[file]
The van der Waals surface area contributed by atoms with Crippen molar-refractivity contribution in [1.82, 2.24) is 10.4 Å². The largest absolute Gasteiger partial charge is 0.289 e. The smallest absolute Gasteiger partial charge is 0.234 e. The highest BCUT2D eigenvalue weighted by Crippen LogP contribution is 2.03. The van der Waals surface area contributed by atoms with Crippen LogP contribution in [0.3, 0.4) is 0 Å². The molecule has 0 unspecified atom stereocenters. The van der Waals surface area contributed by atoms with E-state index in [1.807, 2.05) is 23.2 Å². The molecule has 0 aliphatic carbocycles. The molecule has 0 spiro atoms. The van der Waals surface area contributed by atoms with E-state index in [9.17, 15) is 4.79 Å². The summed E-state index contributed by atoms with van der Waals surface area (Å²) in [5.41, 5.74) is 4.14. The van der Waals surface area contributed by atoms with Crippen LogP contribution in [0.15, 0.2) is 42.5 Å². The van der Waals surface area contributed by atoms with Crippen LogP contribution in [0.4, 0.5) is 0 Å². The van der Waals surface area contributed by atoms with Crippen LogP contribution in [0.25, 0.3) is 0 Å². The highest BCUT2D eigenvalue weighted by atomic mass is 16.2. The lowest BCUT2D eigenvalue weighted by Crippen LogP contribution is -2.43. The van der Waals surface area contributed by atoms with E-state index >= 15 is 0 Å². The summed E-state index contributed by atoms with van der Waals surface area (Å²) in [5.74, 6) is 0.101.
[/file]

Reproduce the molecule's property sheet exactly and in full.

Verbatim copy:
The van der Waals surface area contributed by atoms with Crippen molar-refractivity contribution in [1.82, 2.24) is 10.4 Å². The largest absolute Gasteiger partial charge is 0.289 e. The smallest absolute Gasteiger partial charge is 0.234 e. The highest BCUT2D eigenvalue weighted by Crippen LogP contribution is 2.03. The van der Waals surface area contributed by atoms with Crippen LogP contribution in [0.3, 0.4) is 0 Å². The molecule has 0 unspecified atom stereocenters. The van der Waals surface area contributed by atoms with E-state index in [1.807, 2.05) is 23.2 Å². The molecule has 0 aliphatic carbocycles. The molecule has 0 spiro atoms. The van der Waals surface area contributed by atoms with E-state index in [9.17, 15) is 4.79 Å². The summed E-state index contributed by atoms with van der Waals surface area (Å²) in [5.41, 5.74) is 4.14. The van der Waals surface area contributed by atoms with Crippen LogP contribution in [0.15, 0.2) is 42.5 Å². The van der Waals surface area contributed by atoms with Crippen LogP contribution in [0.4, 0.5) is 0 Å². The van der Waals surface area contributed by atoms with Crippen LogP contribution in [0.25, 0.3) is 0 Å². The highest BCUT2D eigenvalue weighted by atomic mass is 16.2. The lowest BCUT2D eigenvalue weighted by Crippen LogP contribution is -2.43. The van der Waals surface area contributed by atoms with E-state index >= 15 is 0 Å². The summed E-state index contributed by atoms with van der Waals surface area (Å²) in [5.74, 6) is 0.101.